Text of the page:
Public companies such as Berkshire Hathaway, Comcast and Dell that are still run by their original founders tend to perform better on the stock markets than do other firms, new research has suggested.
Firms with founder-CEOs outperformed other companies in the stock market by 8.3 percent from 1993 to 2002, according to the study by Rudiger Fahlenbrach, assistant professor of finance at Ohio State University's Fisher College of Business.
Fahlenbrach studied 2,327 large U.S. firms from 1993 to 2002. He compared those companies still run by their founders – 11 per cent of the total – to all the remaining firms.
These firms include some of the largest and most successful firms of the 1990s, including Berkshire Hathaway, Comcast, Dell, Home Depot, Microsoft and Toys 'R' Us.
"Entrepreneurs who started a company and developed it through years of hard work often consider that their life's achievement," Fahlenbrach said.
"They approach their company differently than any successor could, and that is reflected in how the company is valued."
Companies led by their founders showed a clear performance advantage even after taking into account a wide variety of other factors that may have affected the results such as the sector, size and age of the business.
Even after controlling for these other variables, founder-CEO firms still outperformed other companies by 4.4 per cent.
The findings revealed several key differences between firms led by their founders and other firms that may help explain why founder-CEOs seem to be more successful, at least in terms of Wall Street.
One key difference is that founder-led firms tended to spend more on capital expenditures and research and development. For example, firms with founder-CEOs spent up to 8.8 per cent more on research and development than non-founder firms.
"Founder-CEOs have a different investment behaviour, a different perspective," Fahlenbrach said. "They are very centred on innovation which helps their company grow on its strengths."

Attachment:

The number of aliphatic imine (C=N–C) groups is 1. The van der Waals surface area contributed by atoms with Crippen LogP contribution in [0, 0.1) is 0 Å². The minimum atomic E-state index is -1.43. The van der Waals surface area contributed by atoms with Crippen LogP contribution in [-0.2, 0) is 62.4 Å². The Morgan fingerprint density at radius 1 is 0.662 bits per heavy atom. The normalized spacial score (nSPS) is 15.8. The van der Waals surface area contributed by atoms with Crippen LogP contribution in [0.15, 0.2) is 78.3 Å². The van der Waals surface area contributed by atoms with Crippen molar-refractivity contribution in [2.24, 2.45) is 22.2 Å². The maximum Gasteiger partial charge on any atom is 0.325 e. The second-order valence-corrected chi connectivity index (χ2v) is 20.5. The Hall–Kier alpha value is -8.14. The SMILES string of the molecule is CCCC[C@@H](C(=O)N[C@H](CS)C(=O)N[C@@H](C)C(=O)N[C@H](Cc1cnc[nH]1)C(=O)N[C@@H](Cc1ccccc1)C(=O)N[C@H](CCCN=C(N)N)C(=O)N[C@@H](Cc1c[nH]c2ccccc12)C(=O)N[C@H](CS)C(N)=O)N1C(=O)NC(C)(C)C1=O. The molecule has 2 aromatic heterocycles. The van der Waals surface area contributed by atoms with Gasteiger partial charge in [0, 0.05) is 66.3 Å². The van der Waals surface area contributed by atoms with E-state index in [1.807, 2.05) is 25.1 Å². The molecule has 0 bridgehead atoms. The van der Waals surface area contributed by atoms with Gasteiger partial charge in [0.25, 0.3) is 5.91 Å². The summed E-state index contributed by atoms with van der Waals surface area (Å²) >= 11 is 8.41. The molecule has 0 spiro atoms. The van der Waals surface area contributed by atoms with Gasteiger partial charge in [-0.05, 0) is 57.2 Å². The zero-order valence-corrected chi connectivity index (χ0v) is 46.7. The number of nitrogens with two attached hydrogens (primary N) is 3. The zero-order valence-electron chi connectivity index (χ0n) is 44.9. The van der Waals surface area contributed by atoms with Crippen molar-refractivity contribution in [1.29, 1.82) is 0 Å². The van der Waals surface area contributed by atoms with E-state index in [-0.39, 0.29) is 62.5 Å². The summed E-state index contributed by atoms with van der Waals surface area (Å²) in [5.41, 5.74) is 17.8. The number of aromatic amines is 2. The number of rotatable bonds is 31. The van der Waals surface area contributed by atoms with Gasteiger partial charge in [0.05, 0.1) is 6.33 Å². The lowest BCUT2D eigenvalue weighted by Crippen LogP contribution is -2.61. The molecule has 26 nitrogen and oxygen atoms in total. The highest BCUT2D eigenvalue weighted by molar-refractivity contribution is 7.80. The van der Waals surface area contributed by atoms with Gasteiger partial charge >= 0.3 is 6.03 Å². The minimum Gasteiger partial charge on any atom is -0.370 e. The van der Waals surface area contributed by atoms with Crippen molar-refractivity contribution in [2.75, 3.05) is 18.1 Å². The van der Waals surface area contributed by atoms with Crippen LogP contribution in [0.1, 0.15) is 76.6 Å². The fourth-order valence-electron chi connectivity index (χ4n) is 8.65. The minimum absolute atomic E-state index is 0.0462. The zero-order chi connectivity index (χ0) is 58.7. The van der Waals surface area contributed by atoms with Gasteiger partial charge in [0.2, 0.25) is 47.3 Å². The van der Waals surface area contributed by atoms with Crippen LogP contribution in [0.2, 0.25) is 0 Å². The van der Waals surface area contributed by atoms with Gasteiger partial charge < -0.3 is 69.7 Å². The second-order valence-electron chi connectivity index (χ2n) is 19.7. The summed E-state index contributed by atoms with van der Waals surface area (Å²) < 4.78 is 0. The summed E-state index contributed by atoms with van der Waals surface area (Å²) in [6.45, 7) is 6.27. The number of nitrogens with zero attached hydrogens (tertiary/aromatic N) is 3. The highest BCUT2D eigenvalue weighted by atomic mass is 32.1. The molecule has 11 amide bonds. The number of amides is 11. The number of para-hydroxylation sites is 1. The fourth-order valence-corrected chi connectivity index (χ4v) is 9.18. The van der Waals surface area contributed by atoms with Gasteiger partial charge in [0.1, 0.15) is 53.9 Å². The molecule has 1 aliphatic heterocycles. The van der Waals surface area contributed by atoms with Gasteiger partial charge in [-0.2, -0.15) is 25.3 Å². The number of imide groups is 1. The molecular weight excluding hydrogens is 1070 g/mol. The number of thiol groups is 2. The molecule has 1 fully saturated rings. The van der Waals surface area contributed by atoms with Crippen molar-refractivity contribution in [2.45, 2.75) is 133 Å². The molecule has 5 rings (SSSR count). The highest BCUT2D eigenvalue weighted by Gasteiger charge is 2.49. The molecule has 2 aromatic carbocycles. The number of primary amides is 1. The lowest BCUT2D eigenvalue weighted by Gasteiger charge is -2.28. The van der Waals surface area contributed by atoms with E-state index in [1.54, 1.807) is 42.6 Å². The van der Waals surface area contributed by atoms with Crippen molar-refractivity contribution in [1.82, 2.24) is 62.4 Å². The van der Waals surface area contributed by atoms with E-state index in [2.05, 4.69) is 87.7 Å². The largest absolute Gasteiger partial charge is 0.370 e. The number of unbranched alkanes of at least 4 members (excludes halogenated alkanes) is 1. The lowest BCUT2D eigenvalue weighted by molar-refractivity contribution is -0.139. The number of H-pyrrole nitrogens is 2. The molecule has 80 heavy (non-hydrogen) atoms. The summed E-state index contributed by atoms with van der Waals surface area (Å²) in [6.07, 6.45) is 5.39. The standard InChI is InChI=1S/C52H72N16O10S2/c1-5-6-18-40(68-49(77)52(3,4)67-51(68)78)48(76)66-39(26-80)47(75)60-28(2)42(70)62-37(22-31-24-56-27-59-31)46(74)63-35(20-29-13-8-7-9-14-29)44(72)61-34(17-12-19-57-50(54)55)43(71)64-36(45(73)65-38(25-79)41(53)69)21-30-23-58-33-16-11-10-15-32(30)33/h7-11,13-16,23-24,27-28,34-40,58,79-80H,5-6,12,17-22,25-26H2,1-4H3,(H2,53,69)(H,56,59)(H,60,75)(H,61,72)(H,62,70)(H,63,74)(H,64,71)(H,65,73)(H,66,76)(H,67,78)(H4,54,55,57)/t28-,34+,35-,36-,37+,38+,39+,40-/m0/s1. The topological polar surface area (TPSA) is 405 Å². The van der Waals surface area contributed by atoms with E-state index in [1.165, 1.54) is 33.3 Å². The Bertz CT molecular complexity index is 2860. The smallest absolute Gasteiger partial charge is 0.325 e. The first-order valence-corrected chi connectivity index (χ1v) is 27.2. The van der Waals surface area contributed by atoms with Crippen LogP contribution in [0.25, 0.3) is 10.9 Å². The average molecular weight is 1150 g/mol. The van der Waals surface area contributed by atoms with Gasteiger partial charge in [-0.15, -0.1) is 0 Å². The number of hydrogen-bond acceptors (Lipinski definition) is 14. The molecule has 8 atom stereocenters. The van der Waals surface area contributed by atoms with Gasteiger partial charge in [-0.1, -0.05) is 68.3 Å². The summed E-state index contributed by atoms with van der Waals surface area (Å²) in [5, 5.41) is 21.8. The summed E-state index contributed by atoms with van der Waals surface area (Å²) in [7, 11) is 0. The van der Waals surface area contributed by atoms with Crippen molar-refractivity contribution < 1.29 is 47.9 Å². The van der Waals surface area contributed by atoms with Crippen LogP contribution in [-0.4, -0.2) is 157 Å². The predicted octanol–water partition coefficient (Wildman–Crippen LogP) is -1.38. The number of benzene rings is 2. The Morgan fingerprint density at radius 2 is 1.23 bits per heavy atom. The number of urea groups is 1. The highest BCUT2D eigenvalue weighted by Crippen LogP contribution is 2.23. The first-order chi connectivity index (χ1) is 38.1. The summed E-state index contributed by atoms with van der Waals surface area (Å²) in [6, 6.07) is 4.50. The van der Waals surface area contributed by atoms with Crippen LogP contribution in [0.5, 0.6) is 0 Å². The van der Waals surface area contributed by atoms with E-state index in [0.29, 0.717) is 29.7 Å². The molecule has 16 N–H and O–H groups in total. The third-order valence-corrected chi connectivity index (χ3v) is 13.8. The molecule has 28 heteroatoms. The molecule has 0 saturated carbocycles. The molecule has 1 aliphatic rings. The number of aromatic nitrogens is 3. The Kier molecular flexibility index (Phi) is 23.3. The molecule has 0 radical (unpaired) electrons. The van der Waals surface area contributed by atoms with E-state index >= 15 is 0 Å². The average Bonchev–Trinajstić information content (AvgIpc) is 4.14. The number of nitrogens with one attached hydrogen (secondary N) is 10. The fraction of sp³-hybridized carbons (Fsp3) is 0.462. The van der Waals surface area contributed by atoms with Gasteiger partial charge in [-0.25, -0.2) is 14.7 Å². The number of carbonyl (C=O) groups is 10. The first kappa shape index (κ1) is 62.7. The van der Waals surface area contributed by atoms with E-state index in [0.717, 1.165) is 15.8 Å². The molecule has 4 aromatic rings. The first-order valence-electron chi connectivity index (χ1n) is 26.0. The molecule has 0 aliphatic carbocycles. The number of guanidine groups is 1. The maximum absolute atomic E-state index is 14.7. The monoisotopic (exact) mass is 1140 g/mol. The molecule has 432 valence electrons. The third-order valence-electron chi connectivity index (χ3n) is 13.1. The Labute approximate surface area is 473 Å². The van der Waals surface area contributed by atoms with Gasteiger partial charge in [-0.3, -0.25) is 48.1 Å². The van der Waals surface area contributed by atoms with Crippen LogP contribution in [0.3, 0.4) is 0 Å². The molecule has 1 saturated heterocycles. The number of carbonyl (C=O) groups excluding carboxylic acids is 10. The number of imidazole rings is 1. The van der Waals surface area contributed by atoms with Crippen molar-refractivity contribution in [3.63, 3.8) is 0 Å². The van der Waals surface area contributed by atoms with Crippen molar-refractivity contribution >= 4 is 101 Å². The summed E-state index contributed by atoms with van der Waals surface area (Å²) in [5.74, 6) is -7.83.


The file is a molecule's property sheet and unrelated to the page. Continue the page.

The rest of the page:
Companies led by their founders also avoided the empire building and growth-at-any-cost attitude that many other firms had during the 1990s, Fahlenbrach said.
In contrast, CEOs keen on diversifying their firm's interests often preside over a loss of focus and end up with an organisation that cannot be run effectively.
While founder-CEO firms did participate in the merger frenzy of the 1990s, Fahlenbrach argues that they did this in a more focused way, tending to buy companies that were smaller in size and that were in the same industry.
"The founder-CEOs were more strategic, buying targets that enhanced the value of their core business," he said. "They were less concerned with diversifying outside their industry or building an empire."
Founder-CEOs can take more risks than other corporate leaders because they feel less vulnerable, and are obviously less likely to be fired, Fahlenbrach explained. The result is they take risks that often end up strengthening their company in the long run.
"Many successor CEOs have to be concerned with the short-term, how their company looks to investors right now. They often can't focus as much attention on investing for the future," he said.
Fahlenbrach said some of the reasons for the success of firms led by their founders probably can't be captured by data that are used in a study like this.
"Some of it may have to do with pride and motivation. A founder walks into his company's headquarters, and it may be his name that is above the door.
"Not only is that motivating for the founder, but it may be motivating for employees as well – they may be very happy to be working for a visionary in their industry, and that makes them work a little harder."